Ni and Co present in the lattice structure of the material.
iron in divalent form upon the dynamic magnetostrictive
By mixing together proper amounts of oxides or oxalates
constant A and the reversible permeability [n3] for the
of iron, nickel and cobalt or by coprecipitating a satu
quenched samples of FIG. 1; and
rated solution of proper composition according to well
FIG. 4 is a table showing the dynamic magnetostric 55 known techniques, a mixture may be formed which then
tive properties of a typical ferrite made according to the
may be presintered at about 1150° C. to produce the
principles of this invention compared with various alloys,
composition indicated by the above formula. After pre
including a conventional ferrite.
sintering, the material is powdered and screened, care
Magnetostrictive alloys and ferrites are used in elec 60 fully controlling the impurities which might be introduced
trical transducers. Nickel is most often used for the
during the powdering and screening stage. During or
purpose in spite of its expense and scarcity, although
after powdering, a binder is added and the test specimens
certain ferroelectric and piezoelectric materials are also
are formed by pressing or extruding in the conventional
employed. A ferrite is a metallic oxide prepared in the
manner and are then placed in a furnace and heated to
same manner as a ceramic.
The basic procedure con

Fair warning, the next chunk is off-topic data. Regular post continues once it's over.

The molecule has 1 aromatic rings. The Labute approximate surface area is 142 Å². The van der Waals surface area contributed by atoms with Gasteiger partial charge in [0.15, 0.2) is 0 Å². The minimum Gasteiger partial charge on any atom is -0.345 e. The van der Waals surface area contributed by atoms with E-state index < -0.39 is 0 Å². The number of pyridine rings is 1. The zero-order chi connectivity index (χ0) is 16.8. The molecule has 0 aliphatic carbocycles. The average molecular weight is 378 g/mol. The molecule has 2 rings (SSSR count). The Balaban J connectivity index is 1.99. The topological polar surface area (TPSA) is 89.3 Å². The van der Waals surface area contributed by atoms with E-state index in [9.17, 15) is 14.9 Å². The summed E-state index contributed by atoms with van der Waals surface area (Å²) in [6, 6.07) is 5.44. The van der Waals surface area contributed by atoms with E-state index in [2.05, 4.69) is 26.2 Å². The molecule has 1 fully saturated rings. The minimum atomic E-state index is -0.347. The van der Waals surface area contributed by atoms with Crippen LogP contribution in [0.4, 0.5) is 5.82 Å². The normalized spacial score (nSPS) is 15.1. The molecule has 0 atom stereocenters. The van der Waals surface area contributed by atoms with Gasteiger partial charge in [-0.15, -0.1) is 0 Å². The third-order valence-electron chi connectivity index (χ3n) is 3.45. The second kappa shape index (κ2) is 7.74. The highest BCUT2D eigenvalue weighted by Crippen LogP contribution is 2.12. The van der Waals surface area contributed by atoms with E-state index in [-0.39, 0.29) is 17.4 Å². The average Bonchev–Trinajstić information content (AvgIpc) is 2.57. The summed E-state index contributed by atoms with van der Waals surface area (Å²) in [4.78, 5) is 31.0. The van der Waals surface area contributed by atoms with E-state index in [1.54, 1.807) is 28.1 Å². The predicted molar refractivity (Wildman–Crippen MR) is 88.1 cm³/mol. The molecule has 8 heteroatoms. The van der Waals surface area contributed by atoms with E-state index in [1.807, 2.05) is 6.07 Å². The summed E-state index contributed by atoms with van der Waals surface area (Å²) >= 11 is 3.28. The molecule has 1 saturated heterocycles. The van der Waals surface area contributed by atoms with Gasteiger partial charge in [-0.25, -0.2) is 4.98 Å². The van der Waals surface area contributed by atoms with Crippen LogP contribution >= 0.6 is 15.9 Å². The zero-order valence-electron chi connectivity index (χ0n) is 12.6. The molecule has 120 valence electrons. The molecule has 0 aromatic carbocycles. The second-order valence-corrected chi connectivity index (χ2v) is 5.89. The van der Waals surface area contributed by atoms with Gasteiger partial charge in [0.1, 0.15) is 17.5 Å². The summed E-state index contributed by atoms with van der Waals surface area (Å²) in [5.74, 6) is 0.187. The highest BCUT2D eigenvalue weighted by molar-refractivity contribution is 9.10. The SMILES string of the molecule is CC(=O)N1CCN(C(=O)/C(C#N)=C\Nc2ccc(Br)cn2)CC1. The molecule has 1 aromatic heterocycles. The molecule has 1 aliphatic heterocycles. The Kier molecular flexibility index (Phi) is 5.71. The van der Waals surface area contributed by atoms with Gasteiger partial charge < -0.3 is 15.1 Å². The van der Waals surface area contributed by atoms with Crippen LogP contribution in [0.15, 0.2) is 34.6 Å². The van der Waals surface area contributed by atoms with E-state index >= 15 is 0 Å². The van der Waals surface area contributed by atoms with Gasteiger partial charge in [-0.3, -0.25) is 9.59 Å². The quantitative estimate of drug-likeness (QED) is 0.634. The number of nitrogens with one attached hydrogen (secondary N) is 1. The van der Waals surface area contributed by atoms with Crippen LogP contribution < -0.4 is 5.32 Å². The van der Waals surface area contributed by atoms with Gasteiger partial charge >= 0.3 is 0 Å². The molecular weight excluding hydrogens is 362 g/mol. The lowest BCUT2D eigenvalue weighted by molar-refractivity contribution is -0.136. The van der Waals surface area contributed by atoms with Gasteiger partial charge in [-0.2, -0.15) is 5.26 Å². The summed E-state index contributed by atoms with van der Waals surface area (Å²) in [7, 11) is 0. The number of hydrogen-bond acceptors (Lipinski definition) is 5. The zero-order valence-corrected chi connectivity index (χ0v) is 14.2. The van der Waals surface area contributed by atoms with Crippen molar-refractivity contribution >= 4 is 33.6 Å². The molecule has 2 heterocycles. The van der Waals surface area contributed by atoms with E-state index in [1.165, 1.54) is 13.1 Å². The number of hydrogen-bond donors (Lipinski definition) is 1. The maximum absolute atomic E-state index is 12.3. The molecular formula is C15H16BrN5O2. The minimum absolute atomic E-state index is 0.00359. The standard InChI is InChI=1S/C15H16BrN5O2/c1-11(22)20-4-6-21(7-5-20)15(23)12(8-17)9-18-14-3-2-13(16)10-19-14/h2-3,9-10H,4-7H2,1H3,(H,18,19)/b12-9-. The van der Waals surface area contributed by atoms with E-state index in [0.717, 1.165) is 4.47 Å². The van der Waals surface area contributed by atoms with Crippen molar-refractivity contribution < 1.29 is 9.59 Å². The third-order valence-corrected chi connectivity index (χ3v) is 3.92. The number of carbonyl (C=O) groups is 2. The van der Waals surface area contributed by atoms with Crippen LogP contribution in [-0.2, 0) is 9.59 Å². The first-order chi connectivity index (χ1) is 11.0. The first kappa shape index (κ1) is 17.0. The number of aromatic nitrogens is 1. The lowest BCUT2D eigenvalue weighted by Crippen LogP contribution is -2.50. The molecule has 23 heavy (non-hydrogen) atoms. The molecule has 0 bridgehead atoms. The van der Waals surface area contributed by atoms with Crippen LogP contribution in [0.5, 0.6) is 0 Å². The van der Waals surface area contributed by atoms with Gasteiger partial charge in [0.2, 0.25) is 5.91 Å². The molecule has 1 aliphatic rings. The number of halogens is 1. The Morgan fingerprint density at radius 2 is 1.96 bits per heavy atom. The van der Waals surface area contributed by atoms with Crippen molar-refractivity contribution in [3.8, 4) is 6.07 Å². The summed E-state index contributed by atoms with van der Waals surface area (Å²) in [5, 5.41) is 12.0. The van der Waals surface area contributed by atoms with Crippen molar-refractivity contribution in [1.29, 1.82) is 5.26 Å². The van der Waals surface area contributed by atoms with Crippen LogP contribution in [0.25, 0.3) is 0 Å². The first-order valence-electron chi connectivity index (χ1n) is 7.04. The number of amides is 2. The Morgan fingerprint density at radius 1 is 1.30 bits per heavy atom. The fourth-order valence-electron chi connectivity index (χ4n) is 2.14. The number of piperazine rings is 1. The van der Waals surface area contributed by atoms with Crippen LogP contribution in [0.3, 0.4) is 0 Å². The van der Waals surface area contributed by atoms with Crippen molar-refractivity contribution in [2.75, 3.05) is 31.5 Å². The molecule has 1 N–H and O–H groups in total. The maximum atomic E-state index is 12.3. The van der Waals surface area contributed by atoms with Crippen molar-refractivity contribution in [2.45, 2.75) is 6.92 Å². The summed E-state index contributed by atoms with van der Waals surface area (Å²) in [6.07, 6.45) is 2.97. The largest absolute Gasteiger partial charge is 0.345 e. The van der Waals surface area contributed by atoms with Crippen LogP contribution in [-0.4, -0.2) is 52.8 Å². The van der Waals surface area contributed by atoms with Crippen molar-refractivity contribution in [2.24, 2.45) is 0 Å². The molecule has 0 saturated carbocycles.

a temperature at which the binder begins to cook off.
3,078,234.
3
4
This temperature is maintained long enough to eliminate
where B=the flux density, and Pmax=the maximum stress
all of the binder and is then increased to approximately
1300-1450“ C. and maintained for approximately 1 hour
at this temperature in order to sinter the compact and
to convert some of the Fe2O3 present to FeO. This
in the transducer material. The optimum value of excess
iron to produce the highest value of A is approximately
the same as the optimum percentage of FeO to produce
the maximum electromechanical coupling coefficient k.
Moreover, in the range from 0.02 to 0.07 mole of FeO
in the ?nal mixture, the electromechanical coupling co
efficient is generally above the value 0.30 and the value
conversion takes place according to this general equation:
Nil_._,co.rer+.o. + % on
of )t is in the range from 2.0><10-4 to 2.5><10-4 which
Similarly,
10 are very acceptable values for‘most purposes.
the value of the coupling coefficient for the quenched